Wow! How good can good be? Take a look below and know that with people reading, then knowing about all of this, the world stands a chance. These are some of the books readers chose the past several days:
Bad Things Happen by Harry Dolan
City of Dreams by William Martin
Crossing Places by Elly Griffiths
Day of the Barbarians by Alessandro Barbaro
Farm Work: Jamie Wyeth Exhibition Catalog
Genesis Code by John Case
Why does someone choose this book, but not that one? Ah, the mystery and the fun. And if Roseledge Books rarely has a specific book someone is looking for, few who stop leave without finding at least one treasure.
Guns, Germs and Steel by Jared Diamond
Hare With Amber Eyes by Edmund deWaal
Janus Stone by Elly Griffiths
In the Bleak Midwinter by Julia Spencer-Fleming
In the Garden of Beasts by Erik Larson
Knots and Crosses by Ian Rankin
Lincoln Letter by William Martin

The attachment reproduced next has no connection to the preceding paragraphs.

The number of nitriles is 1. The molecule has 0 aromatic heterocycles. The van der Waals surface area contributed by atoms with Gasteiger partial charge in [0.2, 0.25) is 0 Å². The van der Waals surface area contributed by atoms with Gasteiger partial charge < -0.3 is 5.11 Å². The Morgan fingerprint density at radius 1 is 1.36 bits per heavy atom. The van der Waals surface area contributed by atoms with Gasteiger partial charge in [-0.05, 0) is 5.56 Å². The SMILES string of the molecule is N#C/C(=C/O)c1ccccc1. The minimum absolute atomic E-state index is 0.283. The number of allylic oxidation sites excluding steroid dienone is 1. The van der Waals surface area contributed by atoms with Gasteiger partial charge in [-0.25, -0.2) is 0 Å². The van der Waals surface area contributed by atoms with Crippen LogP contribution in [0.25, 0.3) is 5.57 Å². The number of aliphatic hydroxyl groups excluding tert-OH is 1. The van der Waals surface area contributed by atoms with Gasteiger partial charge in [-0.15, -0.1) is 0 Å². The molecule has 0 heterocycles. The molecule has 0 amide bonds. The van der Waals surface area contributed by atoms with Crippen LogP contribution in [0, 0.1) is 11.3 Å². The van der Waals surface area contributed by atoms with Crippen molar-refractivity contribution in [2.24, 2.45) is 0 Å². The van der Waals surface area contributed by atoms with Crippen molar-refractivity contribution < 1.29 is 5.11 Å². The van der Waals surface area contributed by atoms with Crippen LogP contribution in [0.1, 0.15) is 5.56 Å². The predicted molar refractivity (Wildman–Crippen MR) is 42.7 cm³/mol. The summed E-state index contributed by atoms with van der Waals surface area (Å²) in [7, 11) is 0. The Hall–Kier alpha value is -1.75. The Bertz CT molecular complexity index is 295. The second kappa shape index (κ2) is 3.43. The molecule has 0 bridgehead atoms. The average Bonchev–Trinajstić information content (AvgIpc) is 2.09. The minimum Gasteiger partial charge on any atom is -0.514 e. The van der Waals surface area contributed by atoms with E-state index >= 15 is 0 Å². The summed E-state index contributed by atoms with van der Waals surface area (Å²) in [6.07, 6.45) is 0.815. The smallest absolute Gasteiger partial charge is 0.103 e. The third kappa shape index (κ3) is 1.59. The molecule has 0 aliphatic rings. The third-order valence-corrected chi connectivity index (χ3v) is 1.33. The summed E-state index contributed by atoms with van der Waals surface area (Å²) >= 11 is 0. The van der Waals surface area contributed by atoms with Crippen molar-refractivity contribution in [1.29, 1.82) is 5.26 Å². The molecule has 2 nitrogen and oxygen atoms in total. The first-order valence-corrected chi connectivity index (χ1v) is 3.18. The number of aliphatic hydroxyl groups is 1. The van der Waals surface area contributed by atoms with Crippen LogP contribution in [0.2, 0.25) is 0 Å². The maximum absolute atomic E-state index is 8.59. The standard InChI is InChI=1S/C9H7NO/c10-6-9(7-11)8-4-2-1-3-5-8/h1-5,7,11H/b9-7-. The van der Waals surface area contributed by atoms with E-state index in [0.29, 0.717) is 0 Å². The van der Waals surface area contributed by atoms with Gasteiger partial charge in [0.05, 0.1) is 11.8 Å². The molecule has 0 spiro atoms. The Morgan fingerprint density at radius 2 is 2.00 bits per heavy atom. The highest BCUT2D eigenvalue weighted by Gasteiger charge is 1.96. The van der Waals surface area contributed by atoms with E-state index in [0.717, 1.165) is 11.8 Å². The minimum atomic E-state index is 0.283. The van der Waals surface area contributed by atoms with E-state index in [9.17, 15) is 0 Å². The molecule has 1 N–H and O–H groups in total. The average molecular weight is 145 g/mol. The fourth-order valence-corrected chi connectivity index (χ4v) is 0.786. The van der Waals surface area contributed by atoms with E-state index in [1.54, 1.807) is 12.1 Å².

Lone Survivor by Marcus Luttrell
Maine’s Favorite Birds by Jeffrey Wells, Alison Childs
Mission to Paris by Alan Furst
Mayflower by Nathaniel Philbrick
Six titles have a direct tie to Maine, maybe a seventh (M. is reading it now to find out), and I think an eighth ties to Tenants Harbor through a summer person. Please recall that any book is right for RB shelves if it has a tie to TH (or Maine). The old rule of thumb argued for up to six degrees of separation to find the tie, but, as I recall, a more recent figure argues for 4.17 steps to shelfdom because everyone and everything is more connected now.
Old Books Rare Friends by Madeline Stern and Leona Rostenberg
Otherwise by Farley Mowat
Places in Between by Rory Stewart
Q’s Legacy by Helene Hanff
Rag and Bone by Peter Manseau
Thread Across the Ocean by John Steele Gordon `
Trinity Six by Charles Cumming
Trunk Music by Michael Connelly
Water: A Natural History by Alice Outwater
If people typically look at ten books for each one they choose (a very old University of Chicago study), just think of all the fun you are missing by not being here to browse through Roseledge Books’ unusual gatherings of books and people.
There is still time.